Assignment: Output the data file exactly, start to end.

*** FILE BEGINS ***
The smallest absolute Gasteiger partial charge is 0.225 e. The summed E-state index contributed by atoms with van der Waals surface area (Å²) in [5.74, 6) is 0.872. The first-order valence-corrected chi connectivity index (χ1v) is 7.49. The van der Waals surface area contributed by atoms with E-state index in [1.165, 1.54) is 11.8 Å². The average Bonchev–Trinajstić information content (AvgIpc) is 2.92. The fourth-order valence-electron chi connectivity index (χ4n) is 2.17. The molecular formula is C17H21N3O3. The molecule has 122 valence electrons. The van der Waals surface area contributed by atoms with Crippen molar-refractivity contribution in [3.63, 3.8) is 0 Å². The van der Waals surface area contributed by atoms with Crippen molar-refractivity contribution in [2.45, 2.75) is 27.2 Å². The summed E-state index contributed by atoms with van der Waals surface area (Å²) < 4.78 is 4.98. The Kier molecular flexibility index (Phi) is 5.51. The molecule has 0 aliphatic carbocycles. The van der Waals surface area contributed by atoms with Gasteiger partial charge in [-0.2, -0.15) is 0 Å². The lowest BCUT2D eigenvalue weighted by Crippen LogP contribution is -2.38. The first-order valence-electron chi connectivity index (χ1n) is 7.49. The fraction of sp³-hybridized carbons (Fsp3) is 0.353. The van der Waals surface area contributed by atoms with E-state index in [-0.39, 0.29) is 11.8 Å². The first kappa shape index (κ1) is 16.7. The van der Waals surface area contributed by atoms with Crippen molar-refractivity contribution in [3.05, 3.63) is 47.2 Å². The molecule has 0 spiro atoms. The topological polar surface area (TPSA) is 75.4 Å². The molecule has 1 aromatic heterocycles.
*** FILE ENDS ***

The smallest absolute Gasteiger partial charge is 0.225 e. The summed E-state index contributed by atoms with van der Waals surface area (Å²) in [5.74, 6) is 0.872. The first-order valence-corrected chi connectivity index (χ1v) is 7.49. The van der Waals surface area contributed by atoms with E-state index in [1.165, 1.54) is 11.8 Å². The average Bonchev–Trinajstić information content (AvgIpc) is 2.92. The fourth-order valence-electron chi connectivity index (χ4n) is 2.17. The molecular formula is C17H21N3O3. The molecule has 122 valence electrons. The van der Waals surface area contributed by atoms with Crippen molar-refractivity contribution in [3.63, 3.8) is 0 Å². The van der Waals surface area contributed by atoms with Crippen molar-refractivity contribution in [2.45, 2.75) is 27.2 Å². The summed E-state index contributed by atoms with van der Waals surface area (Å²) < 4.78 is 4.98. The Kier molecular flexibility index (Phi) is 5.51. The molecule has 0 aliphatic carbocycles. The van der Waals surface area contributed by atoms with Gasteiger partial charge in [-0.2, -0.15) is 0 Å². The lowest BCUT2D eigenvalue weighted by Crippen LogP contribution is -2.38. The first-order valence-electron chi connectivity index (χ1n) is 7.49. The fraction of sp³-hybridized carbons (Fsp3) is 0.353. The van der Waals surface area contributed by atoms with E-state index in [-0.39, 0.29) is 11.8 Å². The first kappa shape index (κ1) is 16.7. The van der Waals surface area contributed by atoms with Crippen molar-refractivity contribution in [3.05, 3.63) is 47.2 Å². The molecule has 0 spiro atoms. The topological polar surface area (TPSA) is 75.4 Å². The molecule has 1 aromatic heterocycles.